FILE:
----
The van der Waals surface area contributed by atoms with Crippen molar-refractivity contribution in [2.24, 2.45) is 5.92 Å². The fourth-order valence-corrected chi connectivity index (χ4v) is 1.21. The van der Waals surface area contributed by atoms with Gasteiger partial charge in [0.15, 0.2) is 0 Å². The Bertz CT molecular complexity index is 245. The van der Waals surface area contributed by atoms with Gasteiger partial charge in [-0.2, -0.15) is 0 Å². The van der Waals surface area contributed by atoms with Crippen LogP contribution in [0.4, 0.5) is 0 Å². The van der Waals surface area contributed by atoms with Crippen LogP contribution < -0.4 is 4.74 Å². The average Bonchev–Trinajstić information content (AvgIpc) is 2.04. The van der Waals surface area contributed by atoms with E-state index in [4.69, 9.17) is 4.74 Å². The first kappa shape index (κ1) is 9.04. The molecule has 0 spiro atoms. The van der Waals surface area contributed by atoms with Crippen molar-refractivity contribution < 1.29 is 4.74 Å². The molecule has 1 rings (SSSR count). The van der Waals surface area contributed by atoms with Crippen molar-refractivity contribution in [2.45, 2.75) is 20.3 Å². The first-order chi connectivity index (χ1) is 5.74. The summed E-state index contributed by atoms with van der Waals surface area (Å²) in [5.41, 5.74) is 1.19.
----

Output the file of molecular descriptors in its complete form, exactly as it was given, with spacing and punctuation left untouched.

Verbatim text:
The van der Waals surface area contributed by atoms with Crippen molar-refractivity contribution in [2.24, 2.45) is 5.92 Å². The fourth-order valence-corrected chi connectivity index (χ4v) is 1.21. The van der Waals surface area contributed by atoms with Gasteiger partial charge in [0.15, 0.2) is 0 Å². The Bertz CT molecular complexity index is 245. The van der Waals surface area contributed by atoms with Gasteiger partial charge in [-0.2, -0.15) is 0 Å². The van der Waals surface area contributed by atoms with Crippen LogP contribution in [0.4, 0.5) is 0 Å². The van der Waals surface area contributed by atoms with Crippen LogP contribution < -0.4 is 4.74 Å². The average Bonchev–Trinajstić information content (AvgIpc) is 2.04. The van der Waals surface area contributed by atoms with E-state index in [4.69, 9.17) is 4.74 Å². The first kappa shape index (κ1) is 9.04. The molecule has 0 spiro atoms. The van der Waals surface area contributed by atoms with Crippen molar-refractivity contribution < 1.29 is 4.74 Å². The molecule has 1 rings (SSSR count). The van der Waals surface area contributed by atoms with Crippen molar-refractivity contribution in [2.45, 2.75) is 20.3 Å². The first-order chi connectivity index (χ1) is 5.74. The summed E-state index contributed by atoms with van der Waals surface area (Å²) in [5.41, 5.74) is 1.19.